CIA World Fact Book provides information on the history, people, government, economy, geography, communications, transportation, military, and transnational issues for 267 countries.
Perry-Castaneda Library Map Collection includes thousands of digitized maps, which can be downloaded as image files. World, country, state, and local maps are included, as well as historical, thematic, and topographic maps.
Project Gutenberg includes over 45,000 free ebooks that can be read online or downloaded.
General / Multidisciplinary
Directory of Open Access Journals (DOAJ) is a directory of scholarly journals in different disciplines and languages that are available for free on the internet.
Google Scholar searches like Google, but only retrieves credible, scholarly information in various disciplines. It includes journals, books, thesis and court opinions.
HighWire includes journals, books, reference works and proceedings from independent scholarly publishers, societies, associations and university presses.
Library of Congress offers a wealth of information from the print as well as the digital collections at the Library. The digital collections include America’s historic newspaper from 1836, America’s historic films and personal accounts of events, just to name a few.
Open Science Directory includes free journals in the sciences, social sciences, humanities and the arts.
Voice of the Shuttle is a searchable list of thousands of links to humanities and humanities-related resources on the Internet. Topic pages include: Art, Classical Studies, Cultural Studies, Cyberculture, Dance, History, Literature, Media Studies, Music, Philosophy, Politics and Government, Religious Studies, Sci-Tech and Culture, Technology of Writing, and many others.
MedlinePlus is the National Institutes of Health’s website for patients and their families and friends. It provides reliable, up-to-date information about diseases, treatments, and medications in language general audiences can understand.
National Library of Medicine is the world’s largest biomedical library, which produces electronic information resources on a wide range of topics. NLM’s searchable databases include PubMed Central, which provides free biomedical and life sciences journal literature,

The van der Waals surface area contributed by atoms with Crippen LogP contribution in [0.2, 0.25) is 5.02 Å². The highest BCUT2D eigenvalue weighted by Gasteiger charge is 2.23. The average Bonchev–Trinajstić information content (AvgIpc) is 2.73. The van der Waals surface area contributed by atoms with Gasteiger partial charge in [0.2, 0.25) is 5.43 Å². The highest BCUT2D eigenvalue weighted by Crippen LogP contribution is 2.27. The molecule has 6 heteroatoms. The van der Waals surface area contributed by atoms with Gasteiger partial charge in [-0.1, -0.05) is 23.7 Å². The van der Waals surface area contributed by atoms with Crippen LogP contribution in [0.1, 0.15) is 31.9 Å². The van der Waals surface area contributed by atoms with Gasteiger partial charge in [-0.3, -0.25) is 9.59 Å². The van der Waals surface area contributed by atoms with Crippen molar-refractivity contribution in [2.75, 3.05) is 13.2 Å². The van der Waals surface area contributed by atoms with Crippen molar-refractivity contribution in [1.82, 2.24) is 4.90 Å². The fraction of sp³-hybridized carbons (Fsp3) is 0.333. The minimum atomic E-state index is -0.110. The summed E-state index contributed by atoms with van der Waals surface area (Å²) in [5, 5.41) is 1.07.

PLOS (Public Library of Science) publishes seven peer-reviewed open-access science journals, including PLOS ONE (which covers all science disciplines) and PLOS Biology, PLOS Medicine, PLOS Genetics, PLOS Computational Biology, PLOS Pathogens, and PLOS Neglected Tropical Diseases.
Pew Research Center is a nonpartisan source of facts about the issues, attitudes and trends shaping America and the world. It conducts public opinion polling, demographic research, media content analysis and other empirical social science research. The Pew Research Center’s Pew Internet & American Life Project conducts surveys that examine how Americans use the internet and how their activities affect their lives.
Data and Statistics from USA.gov provides links to statistical information on a variety of topics such as business, international relations, environment, energy, health, education, law, science, recreation, and transportation.
U.S. Census Bureau provides access to data about people, business, and geography, from the United States Census.
World Bank Data provides free and open access to data about development in countries around the globe. Topics include Agriculture, Health, Poverty, Economy, Education, Energy, Science & Technology, Environment, Development, Trade, Gender, and others.
For more help finding statistical information, check out the Sources of Statistical Information research guide.
Website Citation Guidelines
Here are some resources for creating website and webpage citations in three common styles. If you find other types of sources online (such as books, articles, PDF files, videos, etc.), more resources for creating citations are available on the Citation Guides page. As always, contact us via one of the options in the right-hand menu if you have questions!
- Electronic Sources in APA style guide from Purdue’s Online Writing Lab.
- Websites and Webpages in APA style from the Camosun College.
- Web Sources in Chicago style guide from Purdue’s Online Writing Lab.
- Webpages and Websites in Chicago style from the Camosun College.